Jackson Wai Chung Tse 謝瑋聰 is a multi-hyphenate in the fullest sense of the term. As part of the Troublemaker’s 3.0 Program at this year’s Vancouver Queer Film Festival, Tse was matched with local troublemaker and legendary Canadian artist Paul Wong to create Paul Wong: Breaking the Silence—a short documentary profiling Wong’s work, history, and thoughts. I sat down with Tse to discuss his robust and varied artistic life, this project, and the echoes it has made in his many mediums of work.
Elizabeth Holliday: Let’s start with your name, pronouns, and any identifiers you’d like to share.
Jackson Wai Chung Tse 謝瑋聰: My name is Jackson Wai Chung Tse 謝瑋聰, and my pronouns are he/she/they. My Radical Faerie name is Sunshine, and my instagram handle is @sonofjacky.
EH: Tell me about yourself as an artist.
JT: I think I first fell in love with art [through] music […] My first love was piano, and I think it really gave me that [artistic] training, the language, and enhanced my sensitivities towards emotion and feeling that is so crucial to art. As I got older and explored the world[s] of theatre and dance and writing, I really was fascinated by connecting to the emotions that make us human, and eliciting that out of myself and therefore eliciting that from my audience.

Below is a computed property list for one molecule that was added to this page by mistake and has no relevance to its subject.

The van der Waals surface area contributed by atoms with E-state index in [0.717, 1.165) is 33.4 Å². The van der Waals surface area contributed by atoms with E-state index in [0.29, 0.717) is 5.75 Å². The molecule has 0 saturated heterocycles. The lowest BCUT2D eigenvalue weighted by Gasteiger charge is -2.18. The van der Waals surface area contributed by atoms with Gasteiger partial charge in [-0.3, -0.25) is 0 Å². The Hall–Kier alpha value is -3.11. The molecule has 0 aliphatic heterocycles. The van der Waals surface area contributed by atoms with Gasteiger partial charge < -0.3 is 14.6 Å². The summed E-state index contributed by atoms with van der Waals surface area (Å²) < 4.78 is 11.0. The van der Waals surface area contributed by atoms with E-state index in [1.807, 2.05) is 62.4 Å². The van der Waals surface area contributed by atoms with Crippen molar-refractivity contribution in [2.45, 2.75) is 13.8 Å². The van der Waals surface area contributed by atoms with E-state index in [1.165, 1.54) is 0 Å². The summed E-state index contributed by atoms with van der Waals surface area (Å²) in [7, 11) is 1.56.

EH: What are your disciplines?
JT: I think it’s still evolving and I’m always curious about more. Right now I play the piano, I do theatre, I sing, I act, I dance, I’m a professional model, a photographer, a filmmaker. [I’m] a poet, [and] a published writer, and recently I got into Block A of Playwright’s Theatre Centre [with David Geary].
EH: Is there a philosophy that guides you work?
JT: I’m really interested in highlighting the stories of those that have been historically and systematically silenced and oppressed, giving them space and giving voice to those stories. I try really hard to find the humanity in people. Like in [Breaking the Silence], [Paul Wong has] really had to advocate for himself his whole life; he had even greater difficulties and circumstances than I did, growing up in the 60s and the 70s. And so he’s very good at talking about what he does and intellectualizing the conversation […] But I was really interested in learning more about how he felt during some of those times. Because feelings are something that we can all relate to. It’s all about connection for me, really. It’s all about bridging the gap, about humanizing those stories and allowing people to feel connected with people that they feel at odds with, that they feel different from, maybe a little bit afraid of as well.
EH: When did you begin making films?
JT: Breaking the Silence is actually my very first film, so I am excited to create more.
EH: How did you get involved in Troublemakers 3.0?
JT: Esther [McPhee] at Qmunity told me about it […] I was just over the moon to connect with [Love Intersections] as well as Reel Youth and the Vancouver Queer Film Festival, and see how they do their work. I’m always really interested in various forms of art. I struggle with it, because I think in some ways it’s easier to market yourself if you’re just [one] thing, but I don’t want to limit myself. I just kind of follow my curiosity, and film was certainly one of those things. I was very curious about telling stories and trying to convey the emotions of a person so that an audience can feel connected, feel less alone. I think that’s what really good art does. And so I thought film would be a brilliant medium to tap into.